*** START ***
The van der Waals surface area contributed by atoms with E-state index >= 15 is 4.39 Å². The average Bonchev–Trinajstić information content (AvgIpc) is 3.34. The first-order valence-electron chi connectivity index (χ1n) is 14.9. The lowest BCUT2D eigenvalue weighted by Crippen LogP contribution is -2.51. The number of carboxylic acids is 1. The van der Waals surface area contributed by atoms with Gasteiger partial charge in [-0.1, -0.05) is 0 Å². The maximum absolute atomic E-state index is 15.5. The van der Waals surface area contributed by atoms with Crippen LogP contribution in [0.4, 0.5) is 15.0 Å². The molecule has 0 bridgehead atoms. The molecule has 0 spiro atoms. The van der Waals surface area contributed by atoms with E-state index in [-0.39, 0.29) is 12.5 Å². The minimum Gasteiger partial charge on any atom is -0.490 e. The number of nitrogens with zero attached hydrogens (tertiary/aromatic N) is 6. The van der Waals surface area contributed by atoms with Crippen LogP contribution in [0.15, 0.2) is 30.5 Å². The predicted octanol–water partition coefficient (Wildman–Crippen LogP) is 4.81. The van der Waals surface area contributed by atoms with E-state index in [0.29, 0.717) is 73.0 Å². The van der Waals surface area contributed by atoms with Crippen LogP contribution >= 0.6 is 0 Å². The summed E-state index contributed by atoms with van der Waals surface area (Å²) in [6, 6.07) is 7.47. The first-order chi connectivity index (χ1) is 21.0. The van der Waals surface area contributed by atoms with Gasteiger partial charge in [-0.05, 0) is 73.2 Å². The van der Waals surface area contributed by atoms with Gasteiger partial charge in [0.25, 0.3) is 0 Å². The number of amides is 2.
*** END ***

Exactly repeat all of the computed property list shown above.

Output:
The van der Waals surface area contributed by atoms with E-state index >= 15 is 4.39 Å². The average Bonchev–Trinajstić information content (AvgIpc) is 3.34. The first-order valence-electron chi connectivity index (χ1n) is 14.9. The lowest BCUT2D eigenvalue weighted by Crippen LogP contribution is -2.51. The number of carboxylic acids is 1. The van der Waals surface area contributed by atoms with Gasteiger partial charge in [-0.1, -0.05) is 0 Å². The maximum absolute atomic E-state index is 15.5. The van der Waals surface area contributed by atoms with Crippen LogP contribution in [0.4, 0.5) is 15.0 Å². The molecule has 0 bridgehead atoms. The molecule has 0 spiro atoms. The van der Waals surface area contributed by atoms with E-state index in [-0.39, 0.29) is 12.5 Å². The minimum Gasteiger partial charge on any atom is -0.490 e. The number of nitrogens with zero attached hydrogens (tertiary/aromatic N) is 6. The van der Waals surface area contributed by atoms with Crippen LogP contribution in [0.15, 0.2) is 30.5 Å². The predicted octanol–water partition coefficient (Wildman–Crippen LogP) is 4.81. The van der Waals surface area contributed by atoms with E-state index in [0.29, 0.717) is 73.0 Å². The van der Waals surface area contributed by atoms with Crippen LogP contribution >= 0.6 is 0 Å². The summed E-state index contributed by atoms with van der Waals surface area (Å²) in [6, 6.07) is 7.47. The first-order chi connectivity index (χ1) is 21.0. The van der Waals surface area contributed by atoms with Gasteiger partial charge in [-0.05, 0) is 73.2 Å². The van der Waals surface area contributed by atoms with Gasteiger partial charge in [0.25, 0.3) is 0 Å². The number of amides is 2.